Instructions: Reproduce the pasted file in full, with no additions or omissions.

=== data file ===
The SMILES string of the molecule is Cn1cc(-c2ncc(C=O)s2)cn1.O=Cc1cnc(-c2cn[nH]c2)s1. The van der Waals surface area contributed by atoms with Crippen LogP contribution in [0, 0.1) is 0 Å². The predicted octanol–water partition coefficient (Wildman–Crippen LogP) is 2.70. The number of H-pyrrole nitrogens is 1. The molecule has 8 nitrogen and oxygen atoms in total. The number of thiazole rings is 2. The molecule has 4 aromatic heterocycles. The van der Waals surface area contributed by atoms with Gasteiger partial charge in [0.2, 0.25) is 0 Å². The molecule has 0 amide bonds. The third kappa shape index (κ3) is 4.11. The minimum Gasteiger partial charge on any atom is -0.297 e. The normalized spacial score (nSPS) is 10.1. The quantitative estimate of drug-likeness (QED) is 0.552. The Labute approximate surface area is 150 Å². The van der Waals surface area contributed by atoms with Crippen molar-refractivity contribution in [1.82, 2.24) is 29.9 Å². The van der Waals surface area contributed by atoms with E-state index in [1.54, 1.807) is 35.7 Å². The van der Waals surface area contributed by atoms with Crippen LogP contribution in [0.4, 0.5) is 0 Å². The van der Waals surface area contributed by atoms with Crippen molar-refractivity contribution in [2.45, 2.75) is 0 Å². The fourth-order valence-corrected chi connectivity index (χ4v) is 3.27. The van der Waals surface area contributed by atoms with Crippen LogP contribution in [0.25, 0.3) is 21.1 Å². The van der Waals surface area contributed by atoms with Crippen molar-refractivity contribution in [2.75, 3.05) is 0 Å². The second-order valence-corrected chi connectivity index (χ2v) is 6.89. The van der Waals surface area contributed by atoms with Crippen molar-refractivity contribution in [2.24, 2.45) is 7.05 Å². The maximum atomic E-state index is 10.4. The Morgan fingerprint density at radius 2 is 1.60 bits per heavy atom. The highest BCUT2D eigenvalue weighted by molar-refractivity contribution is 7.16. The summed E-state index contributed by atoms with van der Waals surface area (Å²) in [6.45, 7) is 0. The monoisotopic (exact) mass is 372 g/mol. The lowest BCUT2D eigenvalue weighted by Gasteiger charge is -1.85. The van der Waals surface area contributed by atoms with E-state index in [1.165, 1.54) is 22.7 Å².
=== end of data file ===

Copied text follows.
The SMILES string of the molecule is Cn1cc(-c2ncc(C=O)s2)cn1.O=Cc1cnc(-c2cn[nH]c2)s1. The van der Waals surface area contributed by atoms with Crippen LogP contribution in [0, 0.1) is 0 Å². The predicted octanol–water partition coefficient (Wildman–Crippen LogP) is 2.70. The number of H-pyrrole nitrogens is 1. The molecule has 8 nitrogen and oxygen atoms in total. The number of thiazole rings is 2. The molecule has 4 aromatic heterocycles. The van der Waals surface area contributed by atoms with Gasteiger partial charge in [0.2, 0.25) is 0 Å². The molecule has 0 amide bonds. The third kappa shape index (κ3) is 4.11. The minimum Gasteiger partial charge on any atom is -0.297 e. The normalized spacial score (nSPS) is 10.1. The quantitative estimate of drug-likeness (QED) is 0.552. The Labute approximate surface area is 150 Å². The van der Waals surface area contributed by atoms with Crippen molar-refractivity contribution in [1.82, 2.24) is 29.9 Å². The van der Waals surface area contributed by atoms with E-state index in [1.54, 1.807) is 35.7 Å². The van der Waals surface area contributed by atoms with Crippen LogP contribution in [0.4, 0.5) is 0 Å². The van der Waals surface area contributed by atoms with Crippen molar-refractivity contribution in [2.45, 2.75) is 0 Å². The fourth-order valence-corrected chi connectivity index (χ4v) is 3.27. The van der Waals surface area contributed by atoms with Crippen LogP contribution in [0.25, 0.3) is 21.1 Å². The van der Waals surface area contributed by atoms with Crippen molar-refractivity contribution in [2.75, 3.05) is 0 Å². The second-order valence-corrected chi connectivity index (χ2v) is 6.89. The van der Waals surface area contributed by atoms with Crippen molar-refractivity contribution in [2.24, 2.45) is 7.05 Å². The maximum atomic E-state index is 10.4. The Morgan fingerprint density at radius 2 is 1.60 bits per heavy atom. The highest BCUT2D eigenvalue weighted by molar-refractivity contribution is 7.16. The summed E-state index contributed by atoms with van der Waals surface area (Å²) in [6.45, 7) is 0. The monoisotopic (exact) mass is 372 g/mol. The lowest BCUT2D eigenvalue weighted by Gasteiger charge is -1.85. The van der Waals surface area contributed by atoms with E-state index in [1.165, 1.54) is 22.7 Å².